Now
empirical information had long suggested to me, that where s is odd that the sum
= .25 and where s is even, the sum = .75.

For example
where s = 3, 5, 7 and 9, ζ

_{1}(s) – 1 = .20205…, .03692…, .00834… and .002008… respectively.
So the sum
of these values = .2493…, which is already very close to .25. And as ∑{ζ

_{1}(s) – 1} where s ≥ 2 = 1, this would imply that the corresponding sum for even values of s = .75.
However, we now have a ready means using the approach of
yesterday to conveniently prove this result.

So once again we have,

_{1}(2) – 1 = 1/2

^{2 }+ 1/3

^{2 }+ 1/4

^{2 }+ … = .64493…

ζ

_{1}(3) – 1 = 1/2

^{3 }+ 1/3

^{3 }+ 1/4

^{3 }+ … = .20203…

ζ

_{1}(4) – 1 = 1/2

^{4 }+ 1/3

^{4 }+ 1/4

^{4 }+ … = .08232…

ζ

_{1}(5) – 1 = 1/2

^{5 }+ 1/3

^{5 }+ 1/4

^{5 }+ … = .03692…

… … …

… … …

Now if we
concentrate on vertical columns associated with odd numbered values of s (>
2), again we can see that can be defined in Zeta 2 terms in the form of simple
geometric series.

So the 1st
series = 1/2

^{3 }+ 1/2^{5 }+ 1/2^{7 }+ … = (1/8)/1 – 1/4) = 1/8 * 4/3 = 1/6
The 2

^{nd}series = 1/3^{3 }+ 1/3^{5 }+ 1/3^{7 }+ … = (1/27)(1– 1/9) = 1/27 * 9/8 = 1/24
The 3

^{rd}series = 1/4^{3 }+ 1/4^{5 }+ 1/4^{7 }+ … = (1/64)(1– 1/16) = 1/64 * 16/15 = 1/60
The 4

^{th}series = 1/5^{3 }+ 1/5^{5 }+ 1/5^{7 }+ … = (1/125)(1– 1/25) = 1/125 * 25/24 = 1/120
So the sum of all the vertical columns = corresponding sum
of all horizontal rows

= 1/6 + 1/24 + 1/60 + 1/120 + …

= 1/6(1 + 1/4 + 1/10 + 1/20 + …)

And the numbers inside the brackets correspond to the
reciprocals of the tetrahedral numbers i.e. the unique number sequence
associated with (x – 1)

^{4}= 0
Now 1 + 1/4 + 1/10 + 1/20 + … = 3/2

Therefore 1/6(1 + 1/4 + 1/10 + 1/20 + …) = 1/6 * 3/2 = 1/4.

So ∑{ζ

_{1}(s) – 1} where s is odd (>1) = 1/4 (.25).
Thus ∑{ζ

_{1}(s) – 1}where s is even (> 0) = 3/4 (.75).
There are many fascinating number patterns in evidence.

The series used to prove that ∑{ζ

_{1}(s) – 1} = 0 for all s (≥ 1) is
1/2 + 1/6 + 1/12 + 1/20 + 1/30 + …

= 1/2(1 + 1/3 + 1/6 + 1/10 + 1/15 + … )

And the 1/2 (outside the brackets) corresponds with the 1

^{st}term of the series (inside the brackets).
So the numbers inside the brackets correspond to the
reciprocals of unique number sequence associated with (x – 1)

^{n }= 0 (where s = 3),
Therefore = 1/2 * 2/1 = 1 (i.e. 1/1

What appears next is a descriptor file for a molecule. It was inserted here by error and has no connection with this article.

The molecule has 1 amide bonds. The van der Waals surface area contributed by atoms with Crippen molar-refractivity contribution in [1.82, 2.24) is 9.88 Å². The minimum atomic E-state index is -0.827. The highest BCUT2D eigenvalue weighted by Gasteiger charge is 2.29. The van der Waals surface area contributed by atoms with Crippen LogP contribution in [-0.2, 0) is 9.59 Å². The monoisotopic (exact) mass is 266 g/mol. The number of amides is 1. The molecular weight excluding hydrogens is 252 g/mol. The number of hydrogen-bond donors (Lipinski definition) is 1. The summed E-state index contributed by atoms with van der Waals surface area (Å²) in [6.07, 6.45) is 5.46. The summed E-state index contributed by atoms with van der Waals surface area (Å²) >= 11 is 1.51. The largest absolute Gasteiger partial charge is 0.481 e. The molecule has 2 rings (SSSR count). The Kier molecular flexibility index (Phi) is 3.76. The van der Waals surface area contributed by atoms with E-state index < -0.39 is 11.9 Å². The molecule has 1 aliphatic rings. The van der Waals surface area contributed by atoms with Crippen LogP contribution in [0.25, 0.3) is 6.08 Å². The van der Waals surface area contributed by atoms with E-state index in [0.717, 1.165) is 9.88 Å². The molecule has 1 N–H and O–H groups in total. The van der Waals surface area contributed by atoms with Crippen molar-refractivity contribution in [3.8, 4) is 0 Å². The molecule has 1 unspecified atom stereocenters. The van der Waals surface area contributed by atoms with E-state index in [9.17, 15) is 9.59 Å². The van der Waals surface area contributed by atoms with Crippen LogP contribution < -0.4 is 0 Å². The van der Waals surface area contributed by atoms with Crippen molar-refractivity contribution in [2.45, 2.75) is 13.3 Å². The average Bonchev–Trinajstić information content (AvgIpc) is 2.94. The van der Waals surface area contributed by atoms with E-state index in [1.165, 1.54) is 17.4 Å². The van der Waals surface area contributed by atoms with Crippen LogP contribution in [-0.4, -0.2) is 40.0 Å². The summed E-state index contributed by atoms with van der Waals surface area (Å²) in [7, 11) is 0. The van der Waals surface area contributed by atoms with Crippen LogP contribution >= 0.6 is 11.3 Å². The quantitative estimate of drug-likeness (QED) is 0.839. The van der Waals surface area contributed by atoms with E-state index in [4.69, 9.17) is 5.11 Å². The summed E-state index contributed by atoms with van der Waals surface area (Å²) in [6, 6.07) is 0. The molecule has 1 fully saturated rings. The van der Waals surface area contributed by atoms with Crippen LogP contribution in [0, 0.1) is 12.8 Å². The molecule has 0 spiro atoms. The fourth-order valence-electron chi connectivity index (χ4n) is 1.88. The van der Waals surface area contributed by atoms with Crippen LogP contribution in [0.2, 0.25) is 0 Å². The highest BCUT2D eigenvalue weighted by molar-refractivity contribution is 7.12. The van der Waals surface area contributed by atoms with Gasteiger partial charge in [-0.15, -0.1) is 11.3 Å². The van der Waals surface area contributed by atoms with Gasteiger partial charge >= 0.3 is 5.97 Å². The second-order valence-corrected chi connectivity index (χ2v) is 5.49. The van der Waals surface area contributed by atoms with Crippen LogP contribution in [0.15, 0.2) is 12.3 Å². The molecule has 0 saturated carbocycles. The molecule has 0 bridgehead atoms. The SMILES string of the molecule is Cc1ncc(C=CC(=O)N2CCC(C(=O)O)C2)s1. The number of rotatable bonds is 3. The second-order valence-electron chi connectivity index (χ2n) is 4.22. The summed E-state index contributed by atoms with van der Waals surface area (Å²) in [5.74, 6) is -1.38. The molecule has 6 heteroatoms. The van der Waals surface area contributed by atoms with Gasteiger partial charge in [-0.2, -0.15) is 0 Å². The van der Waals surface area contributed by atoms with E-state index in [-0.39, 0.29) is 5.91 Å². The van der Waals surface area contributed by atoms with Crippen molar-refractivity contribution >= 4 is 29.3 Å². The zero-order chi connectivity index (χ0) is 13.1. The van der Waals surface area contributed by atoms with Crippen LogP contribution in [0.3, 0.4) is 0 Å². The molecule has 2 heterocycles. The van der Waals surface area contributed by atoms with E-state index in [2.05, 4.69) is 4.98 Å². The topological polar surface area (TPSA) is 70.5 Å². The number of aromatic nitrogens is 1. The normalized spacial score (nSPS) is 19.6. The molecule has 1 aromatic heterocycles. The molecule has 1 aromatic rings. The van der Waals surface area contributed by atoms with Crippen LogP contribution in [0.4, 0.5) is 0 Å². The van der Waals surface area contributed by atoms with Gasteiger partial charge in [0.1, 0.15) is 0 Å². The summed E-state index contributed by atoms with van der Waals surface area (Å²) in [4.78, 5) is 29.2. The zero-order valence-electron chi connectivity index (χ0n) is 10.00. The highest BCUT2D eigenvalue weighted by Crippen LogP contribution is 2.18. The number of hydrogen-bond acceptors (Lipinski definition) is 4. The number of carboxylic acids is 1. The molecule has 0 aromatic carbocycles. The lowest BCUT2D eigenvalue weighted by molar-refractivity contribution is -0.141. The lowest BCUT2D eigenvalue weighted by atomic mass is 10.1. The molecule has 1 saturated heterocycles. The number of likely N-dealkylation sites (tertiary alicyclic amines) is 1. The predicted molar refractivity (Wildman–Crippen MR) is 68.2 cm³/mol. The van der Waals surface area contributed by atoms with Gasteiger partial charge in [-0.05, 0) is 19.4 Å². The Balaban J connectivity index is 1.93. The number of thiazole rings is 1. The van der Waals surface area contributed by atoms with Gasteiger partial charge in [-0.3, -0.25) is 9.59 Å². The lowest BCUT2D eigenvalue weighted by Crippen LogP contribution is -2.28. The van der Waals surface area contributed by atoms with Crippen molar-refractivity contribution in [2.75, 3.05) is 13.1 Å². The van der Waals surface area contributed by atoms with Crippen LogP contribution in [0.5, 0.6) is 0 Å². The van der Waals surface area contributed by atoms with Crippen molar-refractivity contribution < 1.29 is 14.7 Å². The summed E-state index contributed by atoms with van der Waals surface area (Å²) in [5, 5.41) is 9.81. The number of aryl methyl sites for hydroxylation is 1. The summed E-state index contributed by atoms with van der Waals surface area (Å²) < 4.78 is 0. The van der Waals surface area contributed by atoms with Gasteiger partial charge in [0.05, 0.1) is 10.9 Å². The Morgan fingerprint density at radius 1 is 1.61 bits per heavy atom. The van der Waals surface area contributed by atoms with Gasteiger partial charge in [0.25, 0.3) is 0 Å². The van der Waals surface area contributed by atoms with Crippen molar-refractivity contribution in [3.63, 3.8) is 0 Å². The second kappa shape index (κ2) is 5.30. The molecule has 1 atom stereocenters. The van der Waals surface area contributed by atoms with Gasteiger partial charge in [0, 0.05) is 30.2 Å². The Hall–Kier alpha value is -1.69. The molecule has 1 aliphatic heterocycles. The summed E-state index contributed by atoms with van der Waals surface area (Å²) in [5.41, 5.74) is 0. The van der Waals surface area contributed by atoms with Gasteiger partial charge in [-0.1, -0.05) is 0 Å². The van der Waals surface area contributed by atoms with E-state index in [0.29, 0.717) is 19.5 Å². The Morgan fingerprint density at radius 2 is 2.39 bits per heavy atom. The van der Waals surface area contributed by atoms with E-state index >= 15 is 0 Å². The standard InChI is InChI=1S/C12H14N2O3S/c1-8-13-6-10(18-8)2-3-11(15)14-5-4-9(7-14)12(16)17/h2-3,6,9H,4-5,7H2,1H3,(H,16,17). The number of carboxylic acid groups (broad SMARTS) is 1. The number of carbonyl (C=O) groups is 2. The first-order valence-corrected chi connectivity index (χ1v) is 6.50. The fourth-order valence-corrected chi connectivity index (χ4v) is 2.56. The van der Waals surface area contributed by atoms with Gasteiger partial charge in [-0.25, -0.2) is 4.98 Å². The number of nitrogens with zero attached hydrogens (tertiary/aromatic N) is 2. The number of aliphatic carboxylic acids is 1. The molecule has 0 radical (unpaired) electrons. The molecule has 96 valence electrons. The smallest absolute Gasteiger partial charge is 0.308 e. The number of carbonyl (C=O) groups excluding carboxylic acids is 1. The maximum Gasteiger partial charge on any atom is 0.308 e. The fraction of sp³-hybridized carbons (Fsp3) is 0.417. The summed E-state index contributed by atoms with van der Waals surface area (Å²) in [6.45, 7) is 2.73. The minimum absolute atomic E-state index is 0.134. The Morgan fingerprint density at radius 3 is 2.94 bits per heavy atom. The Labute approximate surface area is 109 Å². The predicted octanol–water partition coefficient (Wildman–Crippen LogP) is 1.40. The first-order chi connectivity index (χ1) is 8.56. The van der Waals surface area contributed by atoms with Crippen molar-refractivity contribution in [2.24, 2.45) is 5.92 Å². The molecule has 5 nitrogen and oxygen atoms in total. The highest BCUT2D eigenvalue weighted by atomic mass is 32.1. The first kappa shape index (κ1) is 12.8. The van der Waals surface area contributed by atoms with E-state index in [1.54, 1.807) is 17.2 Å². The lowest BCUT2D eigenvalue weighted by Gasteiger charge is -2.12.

^{2}).
Then the series used to prove that ∑{ζ

_{1}(s) – 1} where s is odd (>1) = 1/4, where s is odd (>1) is,
1/6(1 + 1/4 + 1/10 + 1/20 + 1/35 +…).

So the number outside the brackets corresponds to the 2

^{nd}term in the original series i.e.
1/2 + 1/6 + 1/12 + 1/20 + 1/30 + …, while the numbers inside,
correspond to the reciprocals of the unique digit sequence associated with (x –
1)

^{n }= 0 (where s = 4)
= 1/6 * 3/2 = 1/4 (i.e. 1/2

^{2}).
If we continue on this manner the next number to be placed
outside the bracket = 1/12 (the 3

^{rd}term of the original series) and the numbers inside the bracket will then represent the reciprocals of the unique number sequence associated with (x – 1)^{n }= 0 (where s = 5) = 1/12 (1 + 1/5 + 1/15 + 1/35 + 1/70 + …) = 1/12 * 4/3 = 1/9 (i.e. 1/3^{2}).
Using just one more example to illustrate the next number to
be placed outside the brackets = 1/20 (the 4

^{th}term of the original series) and the numbers inside corresponds to the reciprocals of the unique number sequence associated with (x – 1)^{n }= 0 (where s = 6)
= 1/20(1 + 1/6 + 1/21 + 1/56 + 1/126 + …) = 1/20 * 5/4 =
1/16 (i.e. 1/4

^{2}).
Note that there is a unique feature to the nature of these
products.

Take the last one for example where we have 1/20 * 5 * 1/4.
Now if we replace the last fraction (1/4) by its reciprocal we obtain 1/20 * 5
* 4 = 1. So instead of dividing 5 by 4 (the sum of the series inside the
brackets) we multiply 5 * 4 the resulting product = 1

And this will always be the case! So in the next example, 1/30 * 6/5 = 1/25 (i.e. 1/5

^{2}). and 1/30 * 6 * 5 = 1!
There is also another interesting feature. For example in
the first case,

1/6 * 3/2 = 1/4 (i.e. 1/2

^{2}). However if alternatively, we divide 1/6 by 3/2,
(1/6)/(3/2) = 1/6 * 2/3 = 1/9 (i.e. 1/3

^{2}) . And again this feature is universal, where in the former case 1/n^{2 }(n = 1, 2, 3,...) results and in the latter case 1/(1 + n)^{2}.
Thus as we have seen, 1/20 * 5/4 = 1/16 (i.e. 1/4

^{2}). And, 1/20 * 4/5 = 1/25 (i.e. 1/5^{2}).
By progressing in the manner above we generate the series,

1/1

^{2}+ 1/2^{2 }+ 1/3^{2 }+ 1/4^{2 }+ … i.e. ζ_{1}(2) i.e. the Riemann Zeta function for s = 2.
So we started by demonstrating the close links as between
the Zeta 1 (Riemann) as terms in horizontal rows and the Zeta 2 function as the
corresponding terms in the vertical columns.

And now we have been able to demonstrate very close links as
between the alternative Zeta 2 function - as the sums of reciprocals
corresponding to the unique number sequences associated with the general
polynomial expression (x – 1)

^{n }= 0 - and the Zeta 1 (Riemann) function.
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